MANKATO — As the #MeToo movement brought sexual assault survivor stories to the forefront in recent years, the Committee Against Domestic Abuse’s client numbers spiked.
Executive Director Jason Mack suspects the two are related.
“Anytime there's more awareness at that level, that’s bound to trickle down,” he said. “ … I don’t think it’s happening more. I think more people are talking about it.”
CADA assisted 2,034 sexual and domestic assault victims in 2018, 47% more than in 2016. The #MeToo movement ignited in 2017, which is when most of the increase in clients happened.
“What I’m thinking is those national conversations have led some folks to come forward a little more,” Mack said.
Liz Richards, executive director at the Minnesota Coalition for Battered Women, said she too sees a link between heightened media attention on the issue and survivors feeling more comfortable coming forward.
“There’s been more sustained focus in the media at all levels on domestic and sexual violence issues in the last year and a half,” she said. “I think that’s a contributing factor for sure.”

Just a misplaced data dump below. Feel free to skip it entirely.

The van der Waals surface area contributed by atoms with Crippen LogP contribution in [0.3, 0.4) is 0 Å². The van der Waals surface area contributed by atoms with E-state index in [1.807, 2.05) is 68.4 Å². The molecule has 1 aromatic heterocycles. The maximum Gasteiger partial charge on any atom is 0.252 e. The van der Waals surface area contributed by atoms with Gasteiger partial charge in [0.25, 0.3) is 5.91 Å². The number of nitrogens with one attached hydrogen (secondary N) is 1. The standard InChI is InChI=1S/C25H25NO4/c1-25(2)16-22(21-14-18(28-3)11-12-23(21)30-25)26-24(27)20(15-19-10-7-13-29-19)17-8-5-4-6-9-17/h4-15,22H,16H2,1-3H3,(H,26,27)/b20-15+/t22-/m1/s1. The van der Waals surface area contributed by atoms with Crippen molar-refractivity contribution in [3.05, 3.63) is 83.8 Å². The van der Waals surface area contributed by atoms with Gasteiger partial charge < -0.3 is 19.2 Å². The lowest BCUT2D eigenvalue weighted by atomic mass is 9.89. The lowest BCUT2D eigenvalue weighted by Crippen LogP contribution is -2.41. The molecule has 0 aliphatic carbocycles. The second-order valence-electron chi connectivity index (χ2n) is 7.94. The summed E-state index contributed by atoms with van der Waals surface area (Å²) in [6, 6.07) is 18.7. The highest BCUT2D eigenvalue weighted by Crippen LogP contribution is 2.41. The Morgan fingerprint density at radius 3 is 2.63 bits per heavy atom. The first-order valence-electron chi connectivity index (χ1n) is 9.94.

She noted the Star Tribune’s “Denied Justice” series on how the criminal justice system lets down victims of sexual assault began during the same time frame. So too did Supreme Court Justice Brett Kavanaugh’s accusation-riddled confirmation hearings.
It all results in more people coming forward and less service lulls for advocacy organizations than in the past, Richards said.
“What I have been hearing is pretty steady demand for services,” she said.
CADA is working on a new strategic plan to account for the increase. Mack said the plans could include expanded programming in the coming years.
“I would anticipate in the next one to three years we’re really going to be looking at our programming and trying to think what we need to keep doing and what is it we need to do that’s different,” he said.